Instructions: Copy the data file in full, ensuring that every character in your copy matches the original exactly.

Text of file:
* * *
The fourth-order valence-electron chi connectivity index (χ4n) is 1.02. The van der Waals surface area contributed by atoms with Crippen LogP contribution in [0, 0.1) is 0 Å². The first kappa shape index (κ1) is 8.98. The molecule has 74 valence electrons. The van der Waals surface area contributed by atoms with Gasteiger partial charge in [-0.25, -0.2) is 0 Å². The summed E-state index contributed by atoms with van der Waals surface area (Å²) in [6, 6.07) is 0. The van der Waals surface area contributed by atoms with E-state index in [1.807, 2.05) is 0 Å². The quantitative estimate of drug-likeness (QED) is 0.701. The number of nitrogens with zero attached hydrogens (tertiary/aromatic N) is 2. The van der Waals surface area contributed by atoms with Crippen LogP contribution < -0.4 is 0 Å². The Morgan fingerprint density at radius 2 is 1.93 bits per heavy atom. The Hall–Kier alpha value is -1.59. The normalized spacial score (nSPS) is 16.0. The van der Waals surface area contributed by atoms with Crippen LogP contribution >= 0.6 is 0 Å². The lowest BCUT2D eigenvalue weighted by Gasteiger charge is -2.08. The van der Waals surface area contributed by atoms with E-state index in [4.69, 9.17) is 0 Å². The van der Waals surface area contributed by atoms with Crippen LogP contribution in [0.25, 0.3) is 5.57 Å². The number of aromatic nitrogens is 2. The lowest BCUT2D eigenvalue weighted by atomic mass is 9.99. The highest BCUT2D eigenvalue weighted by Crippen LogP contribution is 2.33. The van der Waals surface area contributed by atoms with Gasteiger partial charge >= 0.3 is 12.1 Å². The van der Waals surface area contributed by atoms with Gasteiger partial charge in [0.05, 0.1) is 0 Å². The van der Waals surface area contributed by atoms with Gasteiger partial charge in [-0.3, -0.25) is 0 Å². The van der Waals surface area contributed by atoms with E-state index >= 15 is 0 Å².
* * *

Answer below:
The fourth-order valence-electron chi connectivity index (χ4n) is 1.02. The van der Waals surface area contributed by atoms with Crippen LogP contribution in [0, 0.1) is 0 Å². The first kappa shape index (κ1) is 8.98. The molecule has 74 valence electrons. The van der Waals surface area contributed by atoms with Gasteiger partial charge in [-0.25, -0.2) is 0 Å². The summed E-state index contributed by atoms with van der Waals surface area (Å²) in [6, 6.07) is 0. The van der Waals surface area contributed by atoms with E-state index in [1.807, 2.05) is 0 Å². The quantitative estimate of drug-likeness (QED) is 0.701. The number of nitrogens with zero attached hydrogens (tertiary/aromatic N) is 2. The van der Waals surface area contributed by atoms with Crippen LogP contribution < -0.4 is 0 Å². The Morgan fingerprint density at radius 2 is 1.93 bits per heavy atom. The Hall–Kier alpha value is -1.59. The normalized spacial score (nSPS) is 16.0. The van der Waals surface area contributed by atoms with Crippen LogP contribution >= 0.6 is 0 Å². The lowest BCUT2D eigenvalue weighted by Gasteiger charge is -2.08. The van der Waals surface area contributed by atoms with E-state index in [4.69, 9.17) is 0 Å². The van der Waals surface area contributed by atoms with Crippen LogP contribution in [0.25, 0.3) is 5.57 Å². The number of aromatic nitrogens is 2. The lowest BCUT2D eigenvalue weighted by atomic mass is 9.99. The highest BCUT2D eigenvalue weighted by Crippen LogP contribution is 2.33. The van der Waals surface area contributed by atoms with Gasteiger partial charge >= 0.3 is 12.1 Å². The van der Waals surface area contributed by atoms with Gasteiger partial charge in [0.05, 0.1) is 0 Å². The van der Waals surface area contributed by atoms with Gasteiger partial charge in [-0.3, -0.25) is 0 Å². The van der Waals surface area contributed by atoms with E-state index >= 15 is 0 Å².